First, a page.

You can rent a car, or a car and driver, but the price is high (US$200+ [£128] a day) and conditions difficult. The roads are often unpaved and potholed and other drivers are fast and erratic. Other options are publiques
(taxis); these can be hired privately (always agree the fee before departure) or shared (other passengers will be picked up on route). Moto-taxis are readily available but you won’t be given a helmet and your driver will drive fast. Tap taps, the brightly decorated buses and pick-ups, are cheap but hot, often crammed full and slow.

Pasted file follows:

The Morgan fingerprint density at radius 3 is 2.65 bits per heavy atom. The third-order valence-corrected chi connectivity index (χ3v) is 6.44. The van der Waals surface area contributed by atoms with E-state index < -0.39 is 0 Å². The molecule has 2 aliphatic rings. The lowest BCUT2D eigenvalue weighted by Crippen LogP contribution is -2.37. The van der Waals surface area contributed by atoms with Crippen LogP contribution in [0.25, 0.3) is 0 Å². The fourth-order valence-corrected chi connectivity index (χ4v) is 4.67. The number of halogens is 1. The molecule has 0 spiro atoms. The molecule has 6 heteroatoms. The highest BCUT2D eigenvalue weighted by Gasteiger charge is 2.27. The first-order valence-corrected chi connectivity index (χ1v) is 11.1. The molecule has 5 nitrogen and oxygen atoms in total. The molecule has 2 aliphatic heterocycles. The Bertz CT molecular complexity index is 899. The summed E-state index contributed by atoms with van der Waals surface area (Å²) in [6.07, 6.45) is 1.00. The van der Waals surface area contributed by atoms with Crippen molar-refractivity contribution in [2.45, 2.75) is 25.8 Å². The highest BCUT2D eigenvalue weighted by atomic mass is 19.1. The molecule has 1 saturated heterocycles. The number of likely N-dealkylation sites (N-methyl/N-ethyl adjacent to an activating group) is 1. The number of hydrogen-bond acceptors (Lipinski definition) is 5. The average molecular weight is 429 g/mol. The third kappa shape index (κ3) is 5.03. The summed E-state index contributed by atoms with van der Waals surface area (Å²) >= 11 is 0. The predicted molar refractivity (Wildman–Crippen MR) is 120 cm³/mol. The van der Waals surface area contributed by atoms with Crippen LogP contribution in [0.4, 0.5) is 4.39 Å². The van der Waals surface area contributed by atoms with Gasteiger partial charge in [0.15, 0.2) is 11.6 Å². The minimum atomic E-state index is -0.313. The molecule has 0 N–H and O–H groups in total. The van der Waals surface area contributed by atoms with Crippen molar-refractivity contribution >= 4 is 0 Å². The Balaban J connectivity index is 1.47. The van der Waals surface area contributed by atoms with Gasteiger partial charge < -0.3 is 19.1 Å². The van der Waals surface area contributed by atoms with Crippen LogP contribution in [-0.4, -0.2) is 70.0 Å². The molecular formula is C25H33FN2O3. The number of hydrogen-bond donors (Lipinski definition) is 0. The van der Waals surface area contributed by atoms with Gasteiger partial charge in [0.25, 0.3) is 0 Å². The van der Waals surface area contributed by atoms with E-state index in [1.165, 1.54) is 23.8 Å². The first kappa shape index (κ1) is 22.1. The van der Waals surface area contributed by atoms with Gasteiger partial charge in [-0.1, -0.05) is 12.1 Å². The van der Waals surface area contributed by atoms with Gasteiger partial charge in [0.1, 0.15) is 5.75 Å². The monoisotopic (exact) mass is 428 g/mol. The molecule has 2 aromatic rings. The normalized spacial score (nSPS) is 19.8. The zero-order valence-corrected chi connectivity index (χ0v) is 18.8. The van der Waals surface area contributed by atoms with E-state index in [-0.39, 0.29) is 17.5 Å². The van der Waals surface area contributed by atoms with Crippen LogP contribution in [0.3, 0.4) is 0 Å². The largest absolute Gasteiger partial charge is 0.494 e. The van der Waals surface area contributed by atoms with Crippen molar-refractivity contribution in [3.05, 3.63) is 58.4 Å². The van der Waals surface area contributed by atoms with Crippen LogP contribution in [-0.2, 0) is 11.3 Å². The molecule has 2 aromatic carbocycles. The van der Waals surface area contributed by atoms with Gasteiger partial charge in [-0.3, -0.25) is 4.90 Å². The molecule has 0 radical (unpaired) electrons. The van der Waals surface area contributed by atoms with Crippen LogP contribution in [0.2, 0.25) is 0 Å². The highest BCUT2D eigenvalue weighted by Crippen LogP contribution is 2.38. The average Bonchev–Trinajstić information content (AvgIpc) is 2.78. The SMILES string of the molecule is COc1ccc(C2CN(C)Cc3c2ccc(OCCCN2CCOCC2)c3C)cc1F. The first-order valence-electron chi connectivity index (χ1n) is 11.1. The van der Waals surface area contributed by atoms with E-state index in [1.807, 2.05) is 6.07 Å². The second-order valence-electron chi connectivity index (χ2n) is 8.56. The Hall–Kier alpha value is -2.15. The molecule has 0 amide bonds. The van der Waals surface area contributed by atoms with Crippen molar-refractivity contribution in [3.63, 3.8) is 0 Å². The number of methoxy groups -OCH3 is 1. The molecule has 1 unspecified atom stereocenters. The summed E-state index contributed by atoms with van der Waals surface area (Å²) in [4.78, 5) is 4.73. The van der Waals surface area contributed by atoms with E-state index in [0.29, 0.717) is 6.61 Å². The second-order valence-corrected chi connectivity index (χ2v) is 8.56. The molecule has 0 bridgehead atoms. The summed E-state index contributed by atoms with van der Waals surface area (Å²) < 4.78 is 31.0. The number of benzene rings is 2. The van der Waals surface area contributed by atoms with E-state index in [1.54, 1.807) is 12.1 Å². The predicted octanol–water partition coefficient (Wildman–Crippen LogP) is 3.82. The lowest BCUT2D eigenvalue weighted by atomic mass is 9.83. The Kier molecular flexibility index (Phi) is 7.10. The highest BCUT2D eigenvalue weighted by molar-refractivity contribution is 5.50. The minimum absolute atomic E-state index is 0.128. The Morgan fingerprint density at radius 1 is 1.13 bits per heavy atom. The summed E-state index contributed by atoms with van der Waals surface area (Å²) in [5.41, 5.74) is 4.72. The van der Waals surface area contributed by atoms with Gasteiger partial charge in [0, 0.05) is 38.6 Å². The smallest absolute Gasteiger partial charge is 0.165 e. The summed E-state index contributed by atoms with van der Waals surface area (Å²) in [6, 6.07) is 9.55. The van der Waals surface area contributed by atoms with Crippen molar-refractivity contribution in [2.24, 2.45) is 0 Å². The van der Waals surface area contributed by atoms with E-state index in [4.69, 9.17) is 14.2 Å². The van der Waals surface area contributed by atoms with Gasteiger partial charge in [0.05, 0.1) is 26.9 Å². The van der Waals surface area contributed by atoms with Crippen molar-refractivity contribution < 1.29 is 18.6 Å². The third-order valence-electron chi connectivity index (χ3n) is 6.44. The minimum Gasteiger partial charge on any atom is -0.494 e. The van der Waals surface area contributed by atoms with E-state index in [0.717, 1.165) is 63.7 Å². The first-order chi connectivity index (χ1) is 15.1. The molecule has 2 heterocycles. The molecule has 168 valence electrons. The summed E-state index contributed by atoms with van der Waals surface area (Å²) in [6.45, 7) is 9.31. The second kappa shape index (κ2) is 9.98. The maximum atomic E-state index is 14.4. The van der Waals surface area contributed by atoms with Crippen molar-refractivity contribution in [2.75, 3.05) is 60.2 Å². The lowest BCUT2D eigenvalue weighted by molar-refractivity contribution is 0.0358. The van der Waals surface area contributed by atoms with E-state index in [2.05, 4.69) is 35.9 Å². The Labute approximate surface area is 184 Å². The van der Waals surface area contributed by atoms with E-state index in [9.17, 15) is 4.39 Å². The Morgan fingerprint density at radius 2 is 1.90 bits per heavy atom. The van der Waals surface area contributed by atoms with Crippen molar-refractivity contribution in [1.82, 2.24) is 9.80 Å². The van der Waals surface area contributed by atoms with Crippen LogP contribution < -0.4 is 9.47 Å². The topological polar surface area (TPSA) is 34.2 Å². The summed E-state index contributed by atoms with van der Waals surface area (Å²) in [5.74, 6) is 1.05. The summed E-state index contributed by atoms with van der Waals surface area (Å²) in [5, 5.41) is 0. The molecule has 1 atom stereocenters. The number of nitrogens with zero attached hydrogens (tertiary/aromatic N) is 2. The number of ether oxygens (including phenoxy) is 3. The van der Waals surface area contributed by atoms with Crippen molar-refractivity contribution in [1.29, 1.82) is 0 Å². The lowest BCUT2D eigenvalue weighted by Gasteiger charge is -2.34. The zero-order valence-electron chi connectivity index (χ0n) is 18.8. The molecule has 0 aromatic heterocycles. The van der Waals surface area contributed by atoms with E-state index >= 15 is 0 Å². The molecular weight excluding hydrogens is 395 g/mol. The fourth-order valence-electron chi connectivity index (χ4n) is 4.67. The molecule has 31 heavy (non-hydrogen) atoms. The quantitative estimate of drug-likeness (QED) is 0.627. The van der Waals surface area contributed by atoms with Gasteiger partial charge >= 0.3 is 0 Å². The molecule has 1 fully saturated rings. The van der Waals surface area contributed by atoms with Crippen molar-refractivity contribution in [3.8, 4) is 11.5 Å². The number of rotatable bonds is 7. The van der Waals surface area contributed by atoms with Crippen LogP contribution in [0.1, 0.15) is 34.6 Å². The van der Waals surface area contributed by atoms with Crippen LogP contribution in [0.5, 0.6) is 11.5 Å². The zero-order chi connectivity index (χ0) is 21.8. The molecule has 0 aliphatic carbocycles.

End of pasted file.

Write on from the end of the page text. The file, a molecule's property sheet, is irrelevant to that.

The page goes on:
For more comfort, try companies such as Voyages Lumière
and Agence Citadelle
, which can organise private, air-conditioned vehicles as well as offering excursions and tours throughout Haiti. Sunrise Airways
flies daily between Cap-Haïtien and Port-au-Prince; from US$186 (£119) return. G Adventures
, Steppes Travel
, Undiscovered Destinations
and Wild Frontiers
all offer trips to Haiti, including most of the highlights mentioned here. Main image: Coast of tropical Haiti (Shutterstock)